The Wandering Womb: Women’s health nursing past and present opens tonight at the RCN Library and Heritage Centre in London.
It explores how health issues affecting women have been linked to cultural expectations, and the leading role nursing staff have had in challenging generalisations about women’s health.
The evolution of women’s health care and the social effects of historical thinking about women’s health is charted in the exhibition too.
It’s a chance to find out more about John Hooper’s “anti-hysteria pills”, used at a time when menstruation and childbearing were thought to make women weaker and less rational than men.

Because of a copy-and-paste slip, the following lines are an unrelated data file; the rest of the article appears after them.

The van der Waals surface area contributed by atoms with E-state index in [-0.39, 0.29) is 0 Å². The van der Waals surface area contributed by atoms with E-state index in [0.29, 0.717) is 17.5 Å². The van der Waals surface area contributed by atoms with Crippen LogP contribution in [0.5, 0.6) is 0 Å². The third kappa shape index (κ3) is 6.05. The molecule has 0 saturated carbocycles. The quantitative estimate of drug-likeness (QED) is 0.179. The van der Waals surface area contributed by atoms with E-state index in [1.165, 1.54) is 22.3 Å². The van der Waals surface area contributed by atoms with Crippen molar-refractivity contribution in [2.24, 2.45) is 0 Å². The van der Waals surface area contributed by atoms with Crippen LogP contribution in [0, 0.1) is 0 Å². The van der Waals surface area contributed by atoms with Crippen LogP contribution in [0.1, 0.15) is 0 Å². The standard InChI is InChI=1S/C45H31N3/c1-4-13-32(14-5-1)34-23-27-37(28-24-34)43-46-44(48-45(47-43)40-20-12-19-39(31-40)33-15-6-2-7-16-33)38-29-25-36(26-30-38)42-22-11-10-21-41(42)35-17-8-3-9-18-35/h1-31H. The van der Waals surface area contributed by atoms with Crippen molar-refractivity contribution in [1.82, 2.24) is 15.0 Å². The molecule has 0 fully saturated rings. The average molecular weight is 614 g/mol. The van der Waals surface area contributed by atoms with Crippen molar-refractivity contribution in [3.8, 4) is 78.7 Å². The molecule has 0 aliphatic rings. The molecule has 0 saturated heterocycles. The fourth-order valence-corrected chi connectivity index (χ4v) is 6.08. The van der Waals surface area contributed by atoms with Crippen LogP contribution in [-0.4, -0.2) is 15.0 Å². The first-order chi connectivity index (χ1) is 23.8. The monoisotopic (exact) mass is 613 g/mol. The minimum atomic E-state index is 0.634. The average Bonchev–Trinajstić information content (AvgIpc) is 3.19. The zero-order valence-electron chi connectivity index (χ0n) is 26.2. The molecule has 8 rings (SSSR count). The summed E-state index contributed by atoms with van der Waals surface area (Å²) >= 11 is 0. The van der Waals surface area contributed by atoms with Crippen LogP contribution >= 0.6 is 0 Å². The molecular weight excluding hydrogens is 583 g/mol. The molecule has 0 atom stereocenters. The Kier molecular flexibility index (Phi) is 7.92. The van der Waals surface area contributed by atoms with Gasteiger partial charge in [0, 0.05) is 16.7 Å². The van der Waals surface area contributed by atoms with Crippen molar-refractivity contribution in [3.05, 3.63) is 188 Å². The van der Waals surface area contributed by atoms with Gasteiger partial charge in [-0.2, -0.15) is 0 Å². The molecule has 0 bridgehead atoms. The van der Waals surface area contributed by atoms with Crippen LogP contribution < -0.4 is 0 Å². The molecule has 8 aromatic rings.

Debra Holloway, Chair of the RCN Women’s Health Forum, says the exhibition shows nursing staff have been pivotal in changing opinions about how women’s health is understood.
“Myths and misconceptions about women’s bodies remain widespread and in a field previously dominated by the perspectives of male doctors and physicians, all nurses now have a responsibility to advocate for women today,” she says.
The RCN is also set to host events inspired by the exhibition, including a community fundraiser to raise awareness of period poverty, a comedy night in which female comedians discuss their periods, a debate on the availability of fertility treatments, and a discussion with cancer nurse specialists on the history and modern day treatment of female cancers.